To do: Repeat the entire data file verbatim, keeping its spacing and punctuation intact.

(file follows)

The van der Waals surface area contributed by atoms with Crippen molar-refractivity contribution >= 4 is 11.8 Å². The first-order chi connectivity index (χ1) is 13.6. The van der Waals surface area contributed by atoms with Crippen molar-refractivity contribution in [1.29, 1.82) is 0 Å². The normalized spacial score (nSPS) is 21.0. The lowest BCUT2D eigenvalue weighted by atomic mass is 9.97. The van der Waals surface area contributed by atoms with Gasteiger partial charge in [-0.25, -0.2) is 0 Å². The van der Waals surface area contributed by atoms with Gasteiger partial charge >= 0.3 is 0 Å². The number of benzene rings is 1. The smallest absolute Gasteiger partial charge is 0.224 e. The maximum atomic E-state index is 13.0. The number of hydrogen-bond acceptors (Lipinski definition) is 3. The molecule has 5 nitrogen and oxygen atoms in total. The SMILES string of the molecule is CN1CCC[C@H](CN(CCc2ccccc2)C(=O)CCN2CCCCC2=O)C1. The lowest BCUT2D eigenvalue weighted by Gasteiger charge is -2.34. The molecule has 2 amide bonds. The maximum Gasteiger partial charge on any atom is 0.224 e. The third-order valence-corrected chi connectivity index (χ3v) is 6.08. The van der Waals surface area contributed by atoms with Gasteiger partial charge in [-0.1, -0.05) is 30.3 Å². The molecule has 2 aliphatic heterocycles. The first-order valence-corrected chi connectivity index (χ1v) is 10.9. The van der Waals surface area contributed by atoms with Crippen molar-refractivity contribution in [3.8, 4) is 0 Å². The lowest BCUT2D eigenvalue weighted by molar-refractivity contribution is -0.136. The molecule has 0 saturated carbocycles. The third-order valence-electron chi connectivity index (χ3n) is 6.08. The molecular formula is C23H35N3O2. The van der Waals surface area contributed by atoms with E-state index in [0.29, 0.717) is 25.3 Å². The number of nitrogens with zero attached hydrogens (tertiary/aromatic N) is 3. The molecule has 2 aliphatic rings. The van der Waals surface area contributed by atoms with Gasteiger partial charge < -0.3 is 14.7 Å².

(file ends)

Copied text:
The van der Waals surface area contributed by atoms with Crippen molar-refractivity contribution >= 4 is 11.8 Å². The first-order chi connectivity index (χ1) is 13.6. The van der Waals surface area contributed by atoms with Crippen molar-refractivity contribution in [1.29, 1.82) is 0 Å². The normalized spacial score (nSPS) is 21.0. The lowest BCUT2D eigenvalue weighted by atomic mass is 9.97. The van der Waals surface area contributed by atoms with Gasteiger partial charge in [-0.25, -0.2) is 0 Å². The van der Waals surface area contributed by atoms with Gasteiger partial charge >= 0.3 is 0 Å². The number of benzene rings is 1. The smallest absolute Gasteiger partial charge is 0.224 e. The maximum atomic E-state index is 13.0. The number of hydrogen-bond acceptors (Lipinski definition) is 3. The molecule has 5 nitrogen and oxygen atoms in total. The SMILES string of the molecule is CN1CCC[C@H](CN(CCc2ccccc2)C(=O)CCN2CCCCC2=O)C1. The lowest BCUT2D eigenvalue weighted by Gasteiger charge is -2.34. The molecule has 2 amide bonds. The maximum Gasteiger partial charge on any atom is 0.224 e. The third-order valence-corrected chi connectivity index (χ3v) is 6.08. The van der Waals surface area contributed by atoms with Gasteiger partial charge in [-0.1, -0.05) is 30.3 Å². The molecule has 2 aliphatic heterocycles. The first-order valence-corrected chi connectivity index (χ1v) is 10.9. The van der Waals surface area contributed by atoms with Crippen molar-refractivity contribution in [3.8, 4) is 0 Å². The lowest BCUT2D eigenvalue weighted by molar-refractivity contribution is -0.136. The molecule has 0 saturated carbocycles. The third-order valence-electron chi connectivity index (χ3n) is 6.08. The molecular formula is C23H35N3O2. The van der Waals surface area contributed by atoms with E-state index in [0.29, 0.717) is 25.3 Å². The number of nitrogens with zero attached hydrogens (tertiary/aromatic N) is 3. The molecule has 2 aliphatic rings. The van der Waals surface area contributed by atoms with Gasteiger partial charge < -0.3 is 14.7 Å².